From Science magazine, January 20, the abstract of an article by Jeffrey Karpicke and Janell Blunt:
Educators rely heavily on learning activities that encourage elaborative studying, while activities that require students to practice retrieving and reconstructing knowledge are used less frequently. Here, we show that practicing retrieval produces greater gains in meaningful learning than elaborative studying with concept mapping. The advantage of retrieval practice generalized across texts identical to those commonly found in science education. The advantage of retrieval practice was observed with test questions that assessed comprehension and required students to make inferences. The advantage of retrieval practice occurred even when the criterial test involved creating concept maps. Our findings support the theory that retrieval practice enhances learning by retrieval-specific mechanisms rather than by elaborative study processes. Retrieval practice is an effective tool to promote conceptual learning about science.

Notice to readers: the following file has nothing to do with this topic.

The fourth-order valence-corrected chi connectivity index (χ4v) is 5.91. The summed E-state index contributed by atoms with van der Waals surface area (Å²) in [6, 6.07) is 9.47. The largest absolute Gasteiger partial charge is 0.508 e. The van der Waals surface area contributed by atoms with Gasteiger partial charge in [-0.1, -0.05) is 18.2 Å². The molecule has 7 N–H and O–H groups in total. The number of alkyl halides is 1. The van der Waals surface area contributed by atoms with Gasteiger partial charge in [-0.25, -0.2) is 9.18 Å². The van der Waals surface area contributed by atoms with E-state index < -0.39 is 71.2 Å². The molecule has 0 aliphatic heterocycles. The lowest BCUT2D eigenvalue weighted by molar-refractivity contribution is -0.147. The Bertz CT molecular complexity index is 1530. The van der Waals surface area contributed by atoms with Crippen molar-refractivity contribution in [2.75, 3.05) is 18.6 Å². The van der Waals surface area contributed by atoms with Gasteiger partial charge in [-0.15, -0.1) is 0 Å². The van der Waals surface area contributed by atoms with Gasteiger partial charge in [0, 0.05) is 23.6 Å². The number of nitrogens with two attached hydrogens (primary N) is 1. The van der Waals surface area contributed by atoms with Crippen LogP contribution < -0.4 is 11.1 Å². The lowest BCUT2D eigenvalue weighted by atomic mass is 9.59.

I'll be damned. But wait, do educators really "rely heavily" on elaborative studying? And are we basically comparing concept mapping with memorization, as if there are no other alternatives?
(But what about that "the advantage occurred" even when the kids were asked to create concept maps?)
If if I can find my way to the full text of the article, perhaps I'll have more to say. Perhaps I'll make a concept map of it.